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Best source of vitamins? Your plate, not your medicine cabinet
Vitamin and mineral supplements from a bottle simply can't match all the biologically active compounds teeming in a well-stocked pantry.
By focusing on the big picture, it's easy to get plenty of the vitamins, minerals, and other micronutrients you need to keep you healthy and prevent disease. Here are some tips.
Fiber. It's the part of plant foods that we can't digest. Eating foods high in fiber helps reduce total and LDL ("bad") cholesterol, improve blood sugar control, and prevent constipation. High-fiber foods also help with weight loss by making you feel full.
There are lots of high-fiber foods to choose from:
- brown rice
- bulgur (cracked wheat)
- beans and lentils
Vitamins and minerals. Vitamins are organic substances found in plants and animals. Minerals are inorganic elements from the earth (soil and water). Both are essential for normal growth and optimal health.
Here's a list of vitamins and minerals that are crucial for good health, plus the best food sources of each:
- iron — meat, poultry, fish, and beans
- vitamin A — carrots, sweet potatoes, spinach, kale
- vitamin B12 — meat, poultry, fish
- vitamin E — nuts, seeds, vegetable oils
Phytochemicals. Phytochemicals are chemicals made by plants. They are not essential to life, but they do have a positive effect on health. Diets rich in phytochemicals have been associated with a lower risk of chronic diseases, such as cancer and heart disease. They are found in fruits, vegetables, beans, and grains.
The following is a list of key phytochemicals, plus the best food sources of each.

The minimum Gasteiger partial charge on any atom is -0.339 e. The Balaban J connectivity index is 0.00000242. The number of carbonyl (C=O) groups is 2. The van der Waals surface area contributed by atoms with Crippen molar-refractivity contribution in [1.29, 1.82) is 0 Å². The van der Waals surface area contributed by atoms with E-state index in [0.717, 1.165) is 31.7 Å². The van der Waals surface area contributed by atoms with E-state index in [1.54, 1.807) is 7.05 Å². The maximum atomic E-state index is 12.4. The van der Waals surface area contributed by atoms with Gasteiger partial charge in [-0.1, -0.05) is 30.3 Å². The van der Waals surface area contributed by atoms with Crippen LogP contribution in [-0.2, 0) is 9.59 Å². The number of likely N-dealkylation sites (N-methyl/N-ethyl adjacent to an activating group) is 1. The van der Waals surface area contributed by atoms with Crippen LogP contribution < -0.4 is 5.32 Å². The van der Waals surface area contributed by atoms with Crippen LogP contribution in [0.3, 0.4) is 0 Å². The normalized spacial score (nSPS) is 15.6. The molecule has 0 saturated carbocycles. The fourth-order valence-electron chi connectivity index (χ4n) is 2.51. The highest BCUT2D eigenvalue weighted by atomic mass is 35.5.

- flavonoids — blueberries, raspberries, strawberries, blackberries
- carotenoids — orange vegetables such as carrots, sweet potatoes, and winter squash
- lycopene — tomatoes
- isoflavones — soy foods, such as soybeans (or edamame)
- resveratrol — red grapes
- catechins — teas
Adding finely grated carrots or zucchini to pasta sauce, meat loaf, chili, or a stew is one way to get an extra serving of vegetables. Dip vegetables into hummus or another bean spread, some spiced yogurt, or even a bit of ranch dressing. Slather peanut butter on a banana or slices of apple. Try mashed avocado as a dip with diced tomatoes and onions, or as a sandwich spread, topped with spinach leaves, tomatoes, and a slice of cheese.
To learn more ways to ensure that you get the vitamins and minerals your body needs, buy Making Sense of Vitamins and Minerals, a Special Health Report from Harvard Medical School.
As a service to our readers, Harvard Health Publishing provides access to our library of archived content. Please note the date of last review or update on all articles.
No content on this site, regardless of date, should ever be used as a substitute for direct medical advice from your doctor or other qualified clinician.
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